• Go on a night hike. Taking a hike along some of the same trails your family traversed in the daytime adds a new dimension to the great outdoors. Make sure the trail you choose is easy to navigate in the dark and that you can easily find your way back to the campsite. Bring along a flashlight or two, a blanket to lay on to watch the night sky and your powers of observation to enjoy the sounds of nature at night and how if differs from daytime.

2.Throwback to the “Good Ol’ Days".

  • Resurrect some of the childhood games you once played. Chances are your kids are playing similar versions. Remember Red Rover, Kick the Can, Mother May I and other backyard days from your own childhood? Or, let your children teach you some of the games they are playing with their friends.
  • Work together in a relay. Remember the relay races many of us had to endure as children? Share that experience with your kids. Some popular favorites are: pass the orange, the blanket relay in which a teammate pulls another team mate who is sitting on a blanket across the grass, and Over Under, in which a small object is passed over the head and then through the legs and repeated down a line of participants. Or see which team could fill a bucket up the fastest using a cup or – for a more challenging feat – with a spoon or sponge.
  • Bring the board games outside. Family game night doesn’t have to take place around the dining table. Set up the Monopoly game on the picnic table, or spread a blanket down and play Sorry, Chutes and Ladders, or any other board game that your family enjoys playing. Even Charades or Scatagory can be fun played around the campfire or under the outdoor lights of your RV’s awning.
  • Read a few of the classic children’s books. But this is not your ordinary reading aloud activity. As these stories are well known, have family members take turns acting out the story. Find out who is the better actor and encourage participants to put together costumes and props.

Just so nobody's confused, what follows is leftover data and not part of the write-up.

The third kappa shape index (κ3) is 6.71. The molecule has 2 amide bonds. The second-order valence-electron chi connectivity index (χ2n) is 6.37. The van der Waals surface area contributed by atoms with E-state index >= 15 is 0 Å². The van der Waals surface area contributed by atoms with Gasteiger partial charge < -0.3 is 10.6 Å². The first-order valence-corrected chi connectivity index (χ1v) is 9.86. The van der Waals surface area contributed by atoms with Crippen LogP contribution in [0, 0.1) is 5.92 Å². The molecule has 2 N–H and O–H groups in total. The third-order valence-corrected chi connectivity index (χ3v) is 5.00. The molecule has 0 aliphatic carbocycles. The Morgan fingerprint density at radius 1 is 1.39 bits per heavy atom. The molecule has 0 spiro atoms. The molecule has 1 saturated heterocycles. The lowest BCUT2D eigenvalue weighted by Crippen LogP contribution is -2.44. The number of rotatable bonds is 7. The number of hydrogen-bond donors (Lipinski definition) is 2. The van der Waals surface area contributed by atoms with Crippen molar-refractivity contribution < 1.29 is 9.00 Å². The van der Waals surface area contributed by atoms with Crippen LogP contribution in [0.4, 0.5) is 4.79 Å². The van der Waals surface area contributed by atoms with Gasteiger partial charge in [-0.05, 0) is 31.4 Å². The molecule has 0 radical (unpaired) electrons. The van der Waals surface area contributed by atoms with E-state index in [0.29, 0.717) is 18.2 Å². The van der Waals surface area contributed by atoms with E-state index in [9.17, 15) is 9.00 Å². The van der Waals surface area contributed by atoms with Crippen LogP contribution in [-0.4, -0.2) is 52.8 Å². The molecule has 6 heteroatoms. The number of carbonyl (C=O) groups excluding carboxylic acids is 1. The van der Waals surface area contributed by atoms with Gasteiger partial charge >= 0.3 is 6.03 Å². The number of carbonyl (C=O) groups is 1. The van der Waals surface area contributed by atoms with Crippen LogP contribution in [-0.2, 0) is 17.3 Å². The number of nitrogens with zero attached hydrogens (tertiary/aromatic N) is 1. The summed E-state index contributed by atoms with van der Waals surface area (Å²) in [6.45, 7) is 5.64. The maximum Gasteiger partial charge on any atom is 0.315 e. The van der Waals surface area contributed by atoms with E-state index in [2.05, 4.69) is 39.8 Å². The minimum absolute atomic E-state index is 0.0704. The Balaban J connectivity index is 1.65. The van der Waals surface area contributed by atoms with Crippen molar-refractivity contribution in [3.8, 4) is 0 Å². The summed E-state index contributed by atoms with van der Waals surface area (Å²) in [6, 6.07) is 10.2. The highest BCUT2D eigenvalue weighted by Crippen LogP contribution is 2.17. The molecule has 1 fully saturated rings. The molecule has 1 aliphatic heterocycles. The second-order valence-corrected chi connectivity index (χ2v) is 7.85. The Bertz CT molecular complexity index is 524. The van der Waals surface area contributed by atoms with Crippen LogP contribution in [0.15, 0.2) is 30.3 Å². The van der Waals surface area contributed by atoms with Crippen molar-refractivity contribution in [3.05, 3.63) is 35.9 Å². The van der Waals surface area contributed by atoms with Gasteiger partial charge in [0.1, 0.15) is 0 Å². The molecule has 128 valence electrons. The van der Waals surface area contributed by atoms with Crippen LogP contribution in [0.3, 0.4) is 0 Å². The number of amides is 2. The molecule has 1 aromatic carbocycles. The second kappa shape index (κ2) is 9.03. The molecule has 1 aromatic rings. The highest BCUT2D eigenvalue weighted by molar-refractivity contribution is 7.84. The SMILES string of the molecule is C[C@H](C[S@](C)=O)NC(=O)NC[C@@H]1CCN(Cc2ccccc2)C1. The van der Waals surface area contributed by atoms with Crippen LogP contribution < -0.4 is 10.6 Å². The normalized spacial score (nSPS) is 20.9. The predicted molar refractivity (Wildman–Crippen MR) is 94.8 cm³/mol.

3.Get wet and/or dirty. Staying clean when you are camping is over rated.

  • Fight it out – with shaving cream, water pistols or balloons. Put that sibling rivalry to use and encourage your family to make up teams for a little campsite battle. Dress appropriately for the occasion (bathing suits and swim goggles to protect the eyes) and blast each other with shaving cream or a fully loaded water pistol. Be sure to set some rules and create a safe zone. If using shaving cream, be sure to have a hose or water handy to rinse out eyes.
  • Make mud pies. Nothing is as much fun as playing in the mud, with parents’ approval! Add water to dirt to create mud and then let the little ones make pies and shapes. These can then be decorated with treasures found in nature, such as acorns, twigs, flowers and other plant life.

This summer will soon be but a memory so now is the time to amp up the fun. Letting off a little steam with some outdoor fun is a good way to get ready for the challenges a new school year brings and is a welcome relief from the anxiety the Corona Virus has caused. So kick back, plan a scavenger hunt, prepare to be pelted with water balloons and simply relish these times with your children.

Jul 16th 2020 Lois Tomaszewski

Recent Posts